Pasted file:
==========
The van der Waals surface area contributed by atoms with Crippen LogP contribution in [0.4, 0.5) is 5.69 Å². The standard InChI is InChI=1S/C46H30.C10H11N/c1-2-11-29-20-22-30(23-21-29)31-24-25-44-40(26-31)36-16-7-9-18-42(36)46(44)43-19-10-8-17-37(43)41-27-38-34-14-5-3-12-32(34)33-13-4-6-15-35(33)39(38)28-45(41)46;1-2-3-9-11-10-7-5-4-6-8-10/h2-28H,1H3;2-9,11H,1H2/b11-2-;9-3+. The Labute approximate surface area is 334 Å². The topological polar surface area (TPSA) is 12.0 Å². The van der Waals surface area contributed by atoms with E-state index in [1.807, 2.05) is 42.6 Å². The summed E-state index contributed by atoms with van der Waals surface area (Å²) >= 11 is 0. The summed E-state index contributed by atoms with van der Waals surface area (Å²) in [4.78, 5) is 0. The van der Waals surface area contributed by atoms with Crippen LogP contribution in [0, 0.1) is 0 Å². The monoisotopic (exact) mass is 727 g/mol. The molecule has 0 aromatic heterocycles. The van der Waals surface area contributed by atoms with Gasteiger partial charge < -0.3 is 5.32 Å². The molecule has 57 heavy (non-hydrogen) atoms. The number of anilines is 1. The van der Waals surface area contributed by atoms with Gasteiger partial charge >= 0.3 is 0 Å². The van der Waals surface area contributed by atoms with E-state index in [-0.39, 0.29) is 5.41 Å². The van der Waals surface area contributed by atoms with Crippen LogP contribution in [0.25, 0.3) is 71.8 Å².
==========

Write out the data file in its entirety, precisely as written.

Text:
The van der Waals surface area contributed by atoms with Crippen LogP contribution in [0.4, 0.5) is 5.69 Å². The standard InChI is InChI=1S/C46H30.C10H11N/c1-2-11-29-20-22-30(23-21-29)31-24-25-44-40(26-31)36-16-7-9-18-42(36)46(44)43-19-10-8-17-37(43)41-27-38-34-14-5-3-12-32(34)33-13-4-6-15-35(33)39(38)28-45(41)46;1-2-3-9-11-10-7-5-4-6-8-10/h2-28H,1H3;2-9,11H,1H2/b11-2-;9-3+. The Labute approximate surface area is 334 Å². The topological polar surface area (TPSA) is 12.0 Å². The van der Waals surface area contributed by atoms with E-state index in [1.807, 2.05) is 42.6 Å². The summed E-state index contributed by atoms with van der Waals surface area (Å²) >= 11 is 0. The summed E-state index contributed by atoms with van der Waals surface area (Å²) in [4.78, 5) is 0. The van der Waals surface area contributed by atoms with Crippen LogP contribution in [0, 0.1) is 0 Å². The monoisotopic (exact) mass is 727 g/mol. The molecule has 0 aromatic heterocycles. The van der Waals surface area contributed by atoms with Gasteiger partial charge < -0.3 is 5.32 Å². The molecule has 57 heavy (non-hydrogen) atoms. The number of anilines is 1. The van der Waals surface area contributed by atoms with Gasteiger partial charge >= 0.3 is 0 Å². The van der Waals surface area contributed by atoms with E-state index in [-0.39, 0.29) is 5.41 Å². The van der Waals surface area contributed by atoms with Crippen LogP contribution in [0.25, 0.3) is 71.8 Å².